Leaving Windows 7 Behind

If you love your Windows 7 computer and have been putting off taking the leap to Windows 10, you’re not alone.  According to the website netmarketshare.com, Windows 7 still has a 40.9% share of all desktop computers, while Windows 10 only has a 37.4% share.  Windows 10 was released about 3 years ago and while it has been steadily making gains, some people have been reluctant to let go of Windows 7. The worry about upgrading is understandable.  You may have older software that you use and might have concerns about its compatibility with a newer operating system.  Your PC might be older and might not meet the minimum recommended specifications to run Windows 10.  Or you may have heard rumors that Windows 10 has problems and just isn’t as good as Windows 7. While the first two are valid points to consider, the last one is not.  There are definite cosmetic changes between Windows 7 and Windows 10 but after a period of adjustment you will be able to navigate the new user interface just as well as you could the old one.  Microsoft is constantly testing Windows 10 and releasing feature updates, improvements, and bug fixes.  It is the best and most secure version of Windows that you can currently run.  The same cannot be said of Windows 7, which is the number one reason to consider an upgrade. Microsoft ended mainstream support of Windows 7 in 2015.  That means that they no longer release feature updates or bug fixes unless there is a security concern.  In January of 2020 they will end extended support of Windows...

Virtual Reality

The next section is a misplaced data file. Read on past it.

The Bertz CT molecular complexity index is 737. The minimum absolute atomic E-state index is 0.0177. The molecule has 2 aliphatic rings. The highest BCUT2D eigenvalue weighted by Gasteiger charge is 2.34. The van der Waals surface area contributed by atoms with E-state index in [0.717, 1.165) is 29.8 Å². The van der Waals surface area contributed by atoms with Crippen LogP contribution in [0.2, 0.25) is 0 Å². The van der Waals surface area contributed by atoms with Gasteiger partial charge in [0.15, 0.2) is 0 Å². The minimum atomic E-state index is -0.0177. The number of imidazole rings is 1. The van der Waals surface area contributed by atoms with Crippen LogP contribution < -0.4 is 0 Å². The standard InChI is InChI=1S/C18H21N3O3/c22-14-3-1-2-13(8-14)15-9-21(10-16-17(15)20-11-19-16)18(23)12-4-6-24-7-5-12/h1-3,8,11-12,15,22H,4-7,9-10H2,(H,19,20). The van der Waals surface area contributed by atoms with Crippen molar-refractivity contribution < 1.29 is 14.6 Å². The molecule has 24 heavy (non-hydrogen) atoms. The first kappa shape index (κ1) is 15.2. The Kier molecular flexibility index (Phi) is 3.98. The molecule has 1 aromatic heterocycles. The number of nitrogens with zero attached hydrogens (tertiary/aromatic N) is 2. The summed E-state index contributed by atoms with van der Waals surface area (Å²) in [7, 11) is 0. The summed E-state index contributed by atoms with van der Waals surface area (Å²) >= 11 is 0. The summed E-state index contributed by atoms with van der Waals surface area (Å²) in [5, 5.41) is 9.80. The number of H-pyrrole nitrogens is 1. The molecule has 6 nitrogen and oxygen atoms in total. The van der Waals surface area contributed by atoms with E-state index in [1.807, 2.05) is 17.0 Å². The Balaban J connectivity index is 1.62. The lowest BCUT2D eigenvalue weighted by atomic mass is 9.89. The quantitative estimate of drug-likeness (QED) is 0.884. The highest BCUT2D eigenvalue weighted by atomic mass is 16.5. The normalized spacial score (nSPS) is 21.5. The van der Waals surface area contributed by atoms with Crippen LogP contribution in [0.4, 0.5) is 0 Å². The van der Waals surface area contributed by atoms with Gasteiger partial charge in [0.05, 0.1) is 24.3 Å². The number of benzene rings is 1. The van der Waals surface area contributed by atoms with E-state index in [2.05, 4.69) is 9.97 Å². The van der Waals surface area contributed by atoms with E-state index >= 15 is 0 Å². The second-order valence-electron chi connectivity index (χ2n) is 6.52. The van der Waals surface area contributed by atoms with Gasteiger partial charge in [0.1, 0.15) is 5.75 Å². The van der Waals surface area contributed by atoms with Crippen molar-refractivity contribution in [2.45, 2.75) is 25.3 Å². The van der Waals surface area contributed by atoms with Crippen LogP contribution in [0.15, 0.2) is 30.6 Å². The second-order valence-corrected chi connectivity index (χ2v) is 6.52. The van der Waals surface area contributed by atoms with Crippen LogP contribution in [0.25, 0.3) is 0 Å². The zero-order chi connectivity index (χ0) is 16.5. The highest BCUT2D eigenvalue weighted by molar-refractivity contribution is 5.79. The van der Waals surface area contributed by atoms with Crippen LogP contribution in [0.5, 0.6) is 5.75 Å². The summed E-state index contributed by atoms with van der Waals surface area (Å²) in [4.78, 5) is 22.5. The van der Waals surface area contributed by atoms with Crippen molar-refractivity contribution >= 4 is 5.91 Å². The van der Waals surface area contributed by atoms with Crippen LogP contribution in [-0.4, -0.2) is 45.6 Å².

I was first introduced to Virtual Reality (VR) about 2 years ago when my family and I took a trip to Minneapolis and spent a day at the Mall of America. My wife and daughter, who was 6 at the time, went shopping while my 5-year-old son and I wandered off to entertain ourselves. We made our way to the Microsoft store where my son immediately sat down at a gaming PC with Minecraft and three 24-inch monitors. He was in heaven! My attention was drawn to the 3 VR stations that they had setup within the store. I kept 1 eye on my son playing Minecraft and my other eye on the closest VR station watching people experience different things. Some people chose the Home Run Derby simulation, others tried their luck with virtual fishing, and some chose to be artistic by painting things in a virtual 3D space. Whenever somebody’s time was up, and they removed the headgear it was easy to see that these people had just experienced something in a new and exciting way. I immediately began to wonder what was possible with VR outside of the world of gaming. I will cover a few of the uses that I found most interesting. Travel: Soon you will be able to be virtually transported to many popular tourist destinations. Imagine clicking a button and finding yourself at the Rome Colosseum, the Louvre in Paris, or my personal favorite, Graceland! Sports: Many of the 2018 Winter Olympic events were filmed in 180 degrees and 360 degree VR. The NBA on TNT has also started a VR broadcast...